There isn’t a lot of crocus around campus. I remember planting some down by Dragone track, in the little bit of lawn surrounding a planting there. One or two are poking up out of the ground now-sped along by the surrounding warm black top. I planted a bagful of crocus in our extremely tiny front yard with my kids. I took handfuls of the bulbs, and scattered them on all sides of me. The kids walked the yard, found a bulb, and planted it pointy side up. Now they run in the house screaming when the first one appears every spring.
We have a good lawn for crocus, as we have a terrible lawn. I leave the grass lawn, and eschew weed killers not just from a deep abiding environmental standpoint but also from an overall cheapness. The crocus, after all, are weeds, at least compared to the monocot grass, and would perish under chemical applications. I read that people have a hard time growing crocus in lawns, but I disagree. Active lawn neglect gives time for the crocus to appear, flower, and let the leaves photosynthesize long enough to store sugars for the little bulb next year. Our lawn gets mown at about 3″, which is plenty of crocus leaf remaining as well. Any trace of the plant is usually gone by June.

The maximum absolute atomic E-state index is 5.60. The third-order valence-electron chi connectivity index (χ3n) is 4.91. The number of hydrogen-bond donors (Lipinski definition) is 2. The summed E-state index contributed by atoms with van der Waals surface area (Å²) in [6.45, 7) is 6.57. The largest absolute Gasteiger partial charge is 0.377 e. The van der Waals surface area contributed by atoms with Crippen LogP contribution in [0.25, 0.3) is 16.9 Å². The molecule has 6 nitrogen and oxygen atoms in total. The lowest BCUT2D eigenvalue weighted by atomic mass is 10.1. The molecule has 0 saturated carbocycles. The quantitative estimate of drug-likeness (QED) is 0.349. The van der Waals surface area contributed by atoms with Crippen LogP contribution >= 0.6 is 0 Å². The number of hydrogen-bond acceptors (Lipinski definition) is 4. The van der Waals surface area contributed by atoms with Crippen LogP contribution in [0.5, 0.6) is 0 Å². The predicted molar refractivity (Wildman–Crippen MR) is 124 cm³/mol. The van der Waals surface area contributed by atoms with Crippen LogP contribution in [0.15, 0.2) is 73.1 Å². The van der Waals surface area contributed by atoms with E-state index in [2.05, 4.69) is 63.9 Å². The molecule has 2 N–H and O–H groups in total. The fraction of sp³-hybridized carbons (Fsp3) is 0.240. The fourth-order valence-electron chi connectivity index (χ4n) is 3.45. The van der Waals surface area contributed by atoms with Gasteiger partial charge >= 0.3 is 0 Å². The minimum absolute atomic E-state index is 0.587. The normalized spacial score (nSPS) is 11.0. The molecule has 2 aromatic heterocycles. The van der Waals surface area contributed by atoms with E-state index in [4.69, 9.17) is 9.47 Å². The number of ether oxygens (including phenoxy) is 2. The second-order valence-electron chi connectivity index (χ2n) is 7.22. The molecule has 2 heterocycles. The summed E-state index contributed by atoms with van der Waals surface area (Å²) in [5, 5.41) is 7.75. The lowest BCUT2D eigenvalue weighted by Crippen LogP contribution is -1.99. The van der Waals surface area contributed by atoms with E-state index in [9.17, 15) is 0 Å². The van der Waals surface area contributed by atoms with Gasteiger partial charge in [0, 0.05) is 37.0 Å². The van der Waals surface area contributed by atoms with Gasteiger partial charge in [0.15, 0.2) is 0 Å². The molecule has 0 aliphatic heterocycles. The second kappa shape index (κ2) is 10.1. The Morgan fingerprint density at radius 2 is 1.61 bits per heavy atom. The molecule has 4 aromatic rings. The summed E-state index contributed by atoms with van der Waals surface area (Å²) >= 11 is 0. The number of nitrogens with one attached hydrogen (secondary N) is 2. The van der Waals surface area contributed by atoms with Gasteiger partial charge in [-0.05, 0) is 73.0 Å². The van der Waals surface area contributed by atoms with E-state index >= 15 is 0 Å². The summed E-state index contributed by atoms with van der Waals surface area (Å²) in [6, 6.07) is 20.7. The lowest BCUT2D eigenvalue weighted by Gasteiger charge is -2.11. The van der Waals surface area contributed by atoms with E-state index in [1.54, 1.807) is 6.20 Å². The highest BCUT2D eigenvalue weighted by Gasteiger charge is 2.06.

The bulbs start appearing in garden centers in September, August if the garden center manager was really on top of his or her game. (That was very rarely me). The bulb shipments come by boat from Holland, and the first orders got on the first boat. Crocus collectors can expound on dozens of varieties, but locally you’ll probably only run into two types.
Blooming now are the smaller early Crocus tommasinianus. Later will come the larger (comparatively) Crocus vernus. These come in a broader range of cultivars, ranging from shades of blue, purple, mauve, and some strange but cool striped forms. At the Congregational church at the north end of Main Street in town are some spectacular yellow crocus, either Crocus flavus or Crocus chyrsanthus. There are ways of telling them apart, but not at 30 mph.
The bulbs (corms, to be correct) are about the size of a quarter, and have a hairy coat, called a tunic, proving botanists do have a sense of humor, or at least of language. Most crocus are native to Central and Southern Europe, down through North Africa, and across through the Middle East into China. They are in the Iridaceae family, cousins with Iris and Gladiolus. Crocus sativa is a fall blooming crocus, and the stigmas are the source of saffron. 3 stigmas per plant, so when you notice the outrageous price of saffron at the store you’ll understand. Crocus show some remarkable evolution, as seeds are developed in an ovary down below the ground, and only arise when ripened, thereby being protected from harsh weather and grazing beasts until ready for dispersal.